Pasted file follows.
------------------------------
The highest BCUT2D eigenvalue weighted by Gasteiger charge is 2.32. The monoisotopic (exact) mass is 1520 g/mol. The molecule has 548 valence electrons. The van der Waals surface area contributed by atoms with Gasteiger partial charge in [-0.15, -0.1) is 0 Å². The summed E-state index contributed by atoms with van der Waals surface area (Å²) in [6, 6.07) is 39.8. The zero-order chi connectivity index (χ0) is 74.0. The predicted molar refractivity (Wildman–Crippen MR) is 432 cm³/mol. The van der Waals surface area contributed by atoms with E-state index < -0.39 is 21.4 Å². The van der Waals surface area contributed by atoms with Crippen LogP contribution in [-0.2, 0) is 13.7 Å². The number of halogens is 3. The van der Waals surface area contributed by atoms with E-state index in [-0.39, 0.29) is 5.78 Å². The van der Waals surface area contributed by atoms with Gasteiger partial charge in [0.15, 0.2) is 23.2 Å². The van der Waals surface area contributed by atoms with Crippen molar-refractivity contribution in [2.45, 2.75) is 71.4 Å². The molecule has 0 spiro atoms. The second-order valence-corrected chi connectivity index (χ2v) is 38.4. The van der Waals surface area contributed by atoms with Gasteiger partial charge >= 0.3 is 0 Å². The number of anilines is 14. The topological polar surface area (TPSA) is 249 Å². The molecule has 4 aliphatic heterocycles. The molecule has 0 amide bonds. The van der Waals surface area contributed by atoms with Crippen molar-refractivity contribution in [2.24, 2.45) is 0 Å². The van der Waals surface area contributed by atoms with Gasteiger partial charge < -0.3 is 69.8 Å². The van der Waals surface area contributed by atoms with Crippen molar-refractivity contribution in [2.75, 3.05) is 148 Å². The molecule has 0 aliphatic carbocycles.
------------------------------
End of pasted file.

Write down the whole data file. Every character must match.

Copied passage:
The highest BCUT2D eigenvalue weighted by Gasteiger charge is 2.32. The monoisotopic (exact) mass is 1520 g/mol. The molecule has 548 valence electrons. The van der Waals surface area contributed by atoms with Gasteiger partial charge in [-0.15, -0.1) is 0 Å². The summed E-state index contributed by atoms with van der Waals surface area (Å²) in [6, 6.07) is 39.8. The zero-order chi connectivity index (χ0) is 74.0. The predicted molar refractivity (Wildman–Crippen MR) is 432 cm³/mol. The van der Waals surface area contributed by atoms with E-state index < -0.39 is 21.4 Å². The van der Waals surface area contributed by atoms with Crippen LogP contribution in [-0.2, 0) is 13.7 Å². The number of halogens is 3. The van der Waals surface area contributed by atoms with E-state index in [-0.39, 0.29) is 5.78 Å². The van der Waals surface area contributed by atoms with Gasteiger partial charge in [0.15, 0.2) is 23.2 Å². The van der Waals surface area contributed by atoms with Crippen molar-refractivity contribution in [2.45, 2.75) is 71.4 Å². The molecule has 0 spiro atoms. The second-order valence-corrected chi connectivity index (χ2v) is 38.4. The van der Waals surface area contributed by atoms with Gasteiger partial charge >= 0.3 is 0 Å². The number of anilines is 14. The topological polar surface area (TPSA) is 249 Å². The molecule has 4 aliphatic heterocycles. The molecule has 0 amide bonds. The van der Waals surface area contributed by atoms with Crippen molar-refractivity contribution in [2.24, 2.45) is 0 Å². The van der Waals surface area contributed by atoms with Gasteiger partial charge < -0.3 is 69.8 Å². The van der Waals surface area contributed by atoms with Crippen molar-refractivity contribution in [2.75, 3.05) is 148 Å². The molecule has 0 aliphatic carbocycles.